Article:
This is not an argument against soundhole humidifiers, it is simply pointing out the obvious. If you live in an extremely dry climate or where the HVAC system is removing a good amount of moisture from the room, then you might find they have their place. Just stay on top of the amount of moisture in their sponge. Consistency, not extremes, is the key to maintaining your instrument.

Jeffrey Armbruster
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Re: So how close to 40-55% humidity should I be?

Post by Jeffrey Armbruster » Tue Jan 23, 2018 5:47 pm

Well, it's very easy to tell when a Humidipak has dried out. Moreover, they keep a more or less constant humidity level inside of a guitar case--especially if you have a case that seals effectively. They also humidify a dry case. when the RH is within 45-55% in my apartment, I just leave both "paks" in the headstock area of the case; outside of that I definitely put two into the interior of the guitar. So the RH inside of my case is more consistent than it is outside of the case.

My thought is that the lack of any French polish or other treatment to the interior wood makes it more liable to rh variations. Maybe not!
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Rasputin
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Re: So how close to 40-55% humidity should I be?

Post by Rasputin » Tue Jan 23, 2018 6:03 pm

The finish thing makes sense to me, athough it only really makes a difference if you are going for a very localised solution like a humidipak.

I'm a bit dubious about the idea of humidifying a closed case, as there is next to no air movement in there. I guess if dry air sucks up moisture very readily, that is not a problem - it will be absorbed by the air right next to the humidipak, then pass into to the surrounding air the way water passes through a sponge. On the other hand, if that is right, it doesn't really matter where in the case you put the humidipaks. If you think about laundry drying, it makes a huge difference whether it is windy - at least it does in places where the outdoor RH is high. Maybe it doesn't matter if the RH is low enough for there to be a risk of damage to your guitar.

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Re: So how close to 40-55% humidity should I be?

Post by rpavich » Tue Jan 23, 2018 6:22 pm

Rasputin wrote:
Tue Jan 23, 2018 6:03 pm
The finish thing makes sense to me, athough it only really makes a difference if you are going for a very localised solution like a humidipak.

I'm a bit dubious about the idea of humidifying a closed case, as there is next to no air movement in there.
That's the entire concept behind the Humicase.
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Rasputin
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Re: So how close to 40-55% humidity should I be?

Post by Rasputin » Tue Jan 23, 2018 8:53 pm

Forgive my cynicism, but I'm still dubious. Maybe they work, maybe they're like Lisa Simpson's rock.

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prawnheed
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Re: So how close to 40-55% humidity should I be?

Post by prawnheed » Tue Jan 23, 2018 9:01 pm

Rasputin wrote:
Tue Jan 23, 2018 8:53 pm
Forgive my cynicism, but I'm still dubious. Maybe they work, maybe they're like Lisa Simpson's rock.
I think they work as well as any other case with a damp sponge inside.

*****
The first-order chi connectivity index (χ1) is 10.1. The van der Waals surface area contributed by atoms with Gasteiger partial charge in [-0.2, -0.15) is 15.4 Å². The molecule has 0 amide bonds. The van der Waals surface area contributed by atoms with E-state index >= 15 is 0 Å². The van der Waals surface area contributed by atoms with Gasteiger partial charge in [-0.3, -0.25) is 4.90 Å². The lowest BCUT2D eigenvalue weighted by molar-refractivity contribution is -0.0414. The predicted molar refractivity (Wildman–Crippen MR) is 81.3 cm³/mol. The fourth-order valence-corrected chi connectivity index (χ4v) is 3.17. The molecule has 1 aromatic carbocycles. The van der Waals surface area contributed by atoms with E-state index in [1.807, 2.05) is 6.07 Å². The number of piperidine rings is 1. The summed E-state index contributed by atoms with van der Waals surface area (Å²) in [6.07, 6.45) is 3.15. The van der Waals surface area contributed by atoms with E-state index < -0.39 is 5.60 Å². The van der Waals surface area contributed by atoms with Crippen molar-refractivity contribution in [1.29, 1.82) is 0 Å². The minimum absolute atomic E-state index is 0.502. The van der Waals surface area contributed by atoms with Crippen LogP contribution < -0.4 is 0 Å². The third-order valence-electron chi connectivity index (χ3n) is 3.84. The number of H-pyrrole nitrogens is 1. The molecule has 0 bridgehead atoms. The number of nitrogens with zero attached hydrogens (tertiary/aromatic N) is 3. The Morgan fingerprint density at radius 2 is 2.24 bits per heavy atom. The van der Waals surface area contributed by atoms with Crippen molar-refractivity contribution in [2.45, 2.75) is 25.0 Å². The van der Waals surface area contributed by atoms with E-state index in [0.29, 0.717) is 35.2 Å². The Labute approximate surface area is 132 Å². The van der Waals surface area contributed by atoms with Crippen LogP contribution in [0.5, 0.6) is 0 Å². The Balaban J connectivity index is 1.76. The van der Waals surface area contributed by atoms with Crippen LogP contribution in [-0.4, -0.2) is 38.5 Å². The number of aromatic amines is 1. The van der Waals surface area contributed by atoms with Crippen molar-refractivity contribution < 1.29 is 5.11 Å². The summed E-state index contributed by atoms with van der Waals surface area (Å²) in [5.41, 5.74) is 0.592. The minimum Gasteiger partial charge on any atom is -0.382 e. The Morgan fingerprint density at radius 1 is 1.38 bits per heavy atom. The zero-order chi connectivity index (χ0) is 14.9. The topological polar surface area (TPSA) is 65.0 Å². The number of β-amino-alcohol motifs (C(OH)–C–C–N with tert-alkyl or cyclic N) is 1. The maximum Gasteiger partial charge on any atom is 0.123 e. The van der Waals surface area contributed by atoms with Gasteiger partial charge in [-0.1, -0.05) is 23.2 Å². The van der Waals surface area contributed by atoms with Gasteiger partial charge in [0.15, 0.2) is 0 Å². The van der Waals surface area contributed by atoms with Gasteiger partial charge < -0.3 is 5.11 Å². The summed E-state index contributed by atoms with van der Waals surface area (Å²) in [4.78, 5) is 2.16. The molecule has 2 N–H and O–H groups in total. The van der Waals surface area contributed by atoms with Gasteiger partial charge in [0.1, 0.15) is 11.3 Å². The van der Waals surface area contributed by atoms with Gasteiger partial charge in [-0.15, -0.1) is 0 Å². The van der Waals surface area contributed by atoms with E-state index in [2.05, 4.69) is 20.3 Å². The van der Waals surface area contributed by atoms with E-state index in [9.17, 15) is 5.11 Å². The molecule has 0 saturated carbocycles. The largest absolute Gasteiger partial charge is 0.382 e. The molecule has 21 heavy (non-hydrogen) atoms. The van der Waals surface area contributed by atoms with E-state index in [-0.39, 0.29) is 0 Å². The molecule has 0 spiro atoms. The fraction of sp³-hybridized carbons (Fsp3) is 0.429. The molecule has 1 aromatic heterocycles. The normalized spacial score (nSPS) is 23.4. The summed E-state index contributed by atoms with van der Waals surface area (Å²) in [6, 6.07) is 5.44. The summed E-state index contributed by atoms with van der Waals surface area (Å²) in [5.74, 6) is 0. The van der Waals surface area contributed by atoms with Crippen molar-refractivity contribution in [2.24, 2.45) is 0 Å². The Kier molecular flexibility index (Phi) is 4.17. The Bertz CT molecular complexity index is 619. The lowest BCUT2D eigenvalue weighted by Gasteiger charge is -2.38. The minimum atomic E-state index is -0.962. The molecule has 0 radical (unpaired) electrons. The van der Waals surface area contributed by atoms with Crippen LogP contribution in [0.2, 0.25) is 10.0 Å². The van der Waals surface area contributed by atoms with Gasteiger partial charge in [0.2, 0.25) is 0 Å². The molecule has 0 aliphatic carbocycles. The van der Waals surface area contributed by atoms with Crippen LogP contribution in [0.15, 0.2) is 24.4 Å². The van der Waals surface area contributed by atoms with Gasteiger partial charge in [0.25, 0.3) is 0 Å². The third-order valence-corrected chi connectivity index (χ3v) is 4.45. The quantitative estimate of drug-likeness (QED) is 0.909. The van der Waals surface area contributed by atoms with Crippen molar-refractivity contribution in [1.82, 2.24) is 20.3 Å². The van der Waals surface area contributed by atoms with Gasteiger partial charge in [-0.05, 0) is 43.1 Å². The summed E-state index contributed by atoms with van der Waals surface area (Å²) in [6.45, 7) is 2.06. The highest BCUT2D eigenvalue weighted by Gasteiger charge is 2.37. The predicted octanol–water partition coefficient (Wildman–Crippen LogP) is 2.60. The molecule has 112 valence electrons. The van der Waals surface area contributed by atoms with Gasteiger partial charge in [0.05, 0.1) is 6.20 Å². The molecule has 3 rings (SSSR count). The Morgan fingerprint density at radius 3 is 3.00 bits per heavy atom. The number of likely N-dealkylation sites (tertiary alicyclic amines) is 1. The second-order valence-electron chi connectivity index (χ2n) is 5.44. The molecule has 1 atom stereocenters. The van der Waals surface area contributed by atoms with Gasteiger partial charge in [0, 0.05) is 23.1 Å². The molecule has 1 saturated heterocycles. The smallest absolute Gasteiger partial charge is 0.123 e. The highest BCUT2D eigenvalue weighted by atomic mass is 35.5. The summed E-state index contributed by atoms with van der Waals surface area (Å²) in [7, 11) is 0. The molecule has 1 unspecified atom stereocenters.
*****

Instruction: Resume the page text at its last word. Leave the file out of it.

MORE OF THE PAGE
JohnB
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Re: So how close to 40-55% humidity should I be?

Post by JohnB » Tue Jan 23, 2018 9:08 pm

Rasputin, I'm not quite sure what aspect you are dubious about. If it is about leaving the humidipaks in the case and closing the lid when the guitar is removed, the reasoning is that if the case is left open in a low RH environment the interior will tend to dry out slightly, presenting an extra "load" on the humidipaks when the and the guitar are returned. (The humipaks only contain a limited amount of usable water, at a guess 15-20ml each.) If you are going to close the case, it makes sense to leave the humidipaks inside it, especially as most cases are not airtight.

They work differently to the damp sponge type of humidifiers, in that they will attempt to maintain a set RH.
Hermanos Conde 1968, Stephen Frith 2007 "Guijoso"

Gustavosamor
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Re: So how close to 40-55% humidity should I be?

Post by Gustavosamor » Tue Jan 23, 2018 9:20 pm

rpavich wrote:
Thu Jan 11, 2018 7:01 pm
Well the guitar came and it came safely!

It's tuned up and I put the DIY humidifier and hygrometer in the case with it.

One observation; when I stopped playing 7 years ago I wasn't that great, now I absolutely reek. Holy Smokes...it's like I never held a guitar before!

Practice, practice practice.
By the way, have you dig into the "Two-Way Humidification" by D'addario....they are quite nice and worries free!

Rasputin
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Re: So how close to 40-55% humidity should I be?

Post by Rasputin » Tue Jan 23, 2018 9:27 pm

JohnB wrote:
Tue Jan 23, 2018 9:08 pm
Rasputin, I'm not quite sure what aspect you are dubious about. If it is about leaving the humidipaks in the case and closing the lid when the guitar is removed, the reasoning is that if the case is left open in a low RH environment the interior will tend to dry out slightly, presenting an extra "load" on the humidipaks when the and the guitar are returned. (The humipaks only contain a limited amount of usable water, at a guess 15-20ml each.) If you are going to close the case, it makes sense to leave the humidipaks inside it, especially as most cases are not airtight.

They work differently to the damp sponge type of humidifiers, in that they will attempt to maintain a set RH.
I'm just not clear how the moisture is transferred into the wood, and would like to understand this in the interests of cultivating my inner spod. If it depends on circulation of air (a bit like convection) then it probably doesn't work at all, it seems to me. Conversely, if it does work then it cannot depend on circulation of air, in which case we are saying that dry air will suck up moisture so readily that it will spread through the air like water in a sponge, and from the air which is in contact with the wood into the wood itself (a bit like conduction). That sounds plausible to me but is not what we observe with washing lines on still days, at least in temperate climates... but maybe that is different because outdoor RH is high in temperate climates, whereas we are only concerned with situations where RH is low.